Programme: Undergraduate
Type: Elective course
Curriculum: Mass Media
Semester: Spring


The course presents and discusses the impact of globalization on the artistic creativity, and on the production, distribution and reception of artistic goods. Special emphasis is placed upon the emergence and the functions of the global multimedia conglomerates, as well as upon the global asymmetries in the cultural field.

The new forms of art and the new forms of the artistic communication are analyzed in the context of the convergence brought about by the Internet. The impact of globalization on the cultural policy, on the taste and artistic ideology is explored, and the possibilities for further democratization of the artistic communication are discussed in this context.

In the first part of the course, the modern system for the production of culture is outlined. In the second part, globalization is introduced as a complex phenomenon and the main approaches are presented, emphasizing on issues concerning the production and circulation of cultural goods. The emergence of the global multimedia conglomerates and the Internet are analyzed, and the impact of these developments on the artistic communication are discussed from a functional and structural point of view. The new cultural asymmetries appearing on a global level are explored as well as their significance for tastes and for the cultural policy that faces new issues. In this context, the crisis of various forms of art is discussed.

The course requires a background offered in courses already taught (history - general and of the mass media, theory of mass communication, media economics, sociology of mass communication, media and the culture). This course is offered during both the winter and spring semesters in English, under the title Globalization and the Arts (IP1100), for the purposes of the ERASMUS+ and other international programmes of the School. The content is modified, taking into account the multicultural audience of the international programmes. Several specific issues related with the interests of the students from various countries are presented and discussed. The topics covered vary depending on the origin of the audience.

Access to the materials of the course



  • To introduce and discuss the developments observed on a global level and affecting the production, distribution and reception of symbolic forms in general and the arts in particular conceived of as forms of communication and social practice.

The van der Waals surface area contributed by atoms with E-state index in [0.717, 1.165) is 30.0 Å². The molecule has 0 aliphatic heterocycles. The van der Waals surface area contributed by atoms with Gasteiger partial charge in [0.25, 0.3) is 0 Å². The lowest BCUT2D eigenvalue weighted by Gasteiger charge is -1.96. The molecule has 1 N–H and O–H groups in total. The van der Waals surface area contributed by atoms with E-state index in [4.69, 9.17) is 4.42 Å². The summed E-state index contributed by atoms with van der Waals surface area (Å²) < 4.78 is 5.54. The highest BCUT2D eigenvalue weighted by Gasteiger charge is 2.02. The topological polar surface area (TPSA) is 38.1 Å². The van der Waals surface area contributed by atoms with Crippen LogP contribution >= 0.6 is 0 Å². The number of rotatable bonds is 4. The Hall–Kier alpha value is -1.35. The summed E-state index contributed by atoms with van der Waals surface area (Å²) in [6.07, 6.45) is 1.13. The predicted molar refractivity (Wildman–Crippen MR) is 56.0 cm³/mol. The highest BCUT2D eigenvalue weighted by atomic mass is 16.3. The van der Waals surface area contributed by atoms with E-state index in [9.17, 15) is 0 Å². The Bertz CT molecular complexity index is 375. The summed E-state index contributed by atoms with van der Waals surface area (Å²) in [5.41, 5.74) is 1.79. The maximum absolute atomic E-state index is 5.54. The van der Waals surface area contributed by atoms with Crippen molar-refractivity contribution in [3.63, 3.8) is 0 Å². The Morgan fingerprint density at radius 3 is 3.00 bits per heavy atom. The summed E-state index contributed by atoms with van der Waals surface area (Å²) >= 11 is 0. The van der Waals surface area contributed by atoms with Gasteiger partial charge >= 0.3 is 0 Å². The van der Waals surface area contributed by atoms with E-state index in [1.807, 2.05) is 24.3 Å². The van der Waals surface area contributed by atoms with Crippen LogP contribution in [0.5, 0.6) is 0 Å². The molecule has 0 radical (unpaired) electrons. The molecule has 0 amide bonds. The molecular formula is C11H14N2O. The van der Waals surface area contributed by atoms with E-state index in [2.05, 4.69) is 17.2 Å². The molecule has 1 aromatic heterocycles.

• To contribute for a better understanding of the political and ideological significance of these developments and of the conditions they create for the artistic communication, and for the value systems, the views, and the collective attitudes and forms of practice.
  • To contribute for a better understanding of the significance that the convergence between economy, politics and culture has, as well as of its structural consequences.


Main issues covered – indicative syllabus

A more detailed outline of the course and the PowerPoint files used in class are available through e-learning. A user name and a password are required to get access to this system. Information is available at the School library.

  1. The production of culture & the cultural markets
  2. Theories on globalization
  3. Main features of globalization & the production of culture
  4. Institutional and organizational dimensions of globalization – production and circulation of cultural goods
  5. The global multimedia conglomerates & the flows of cultural goods and services
  6. Cultural asymmetries & contradictions on a global level



The textbook provided (in Greek) covers only part of the course.

  • Vassilis Avdikos (2004), The Cultural and Creative Industries in Greece. Thessaloniki: Epikentro.


Suggested literature

The additional literature is usually modified and customized through consultations, depending on the topic chosen by the students for each essay and on the current syllabus. The following literature is indicative (for the television, the radio and the music press). Some texts are accessible through the campus net, while others are available in the library:



The evaluation is based on essays of 2.000-2.500 words (without references). The topics are defined in consultation with the instructor during the weeks 9 through 11. They are based on the scope of the course, on the issues analyzed and discussed during the semester, and on the more specific topics that appear on the course pages in e-Learning, in the Course Material section. The course outline (provided each semester) can be used as a topics list, but it is not exclusive, leaving space for additional proposals. Additional literature and support is provided through consultations.

Grading criteria

The evaluation is influenced by the participation in the course during the semester and the collaboration for the assignment (10%), but it is mainly determined by the soundness of the final essay (90%): consistency and clarity of structure, academic style of discourse and relevance with the course topics, quality of the chosen sources and use of references, quality of documentation. Essays must comply with the guidelines provided in the teaching page. A useful Guide to Essay Writing is also found on the website of the School of Journalism & Mass Media Studies.

Information about the next exam session, exam dates and essay due-dates can be found in the announcements page (provided that the exam dates have been announced).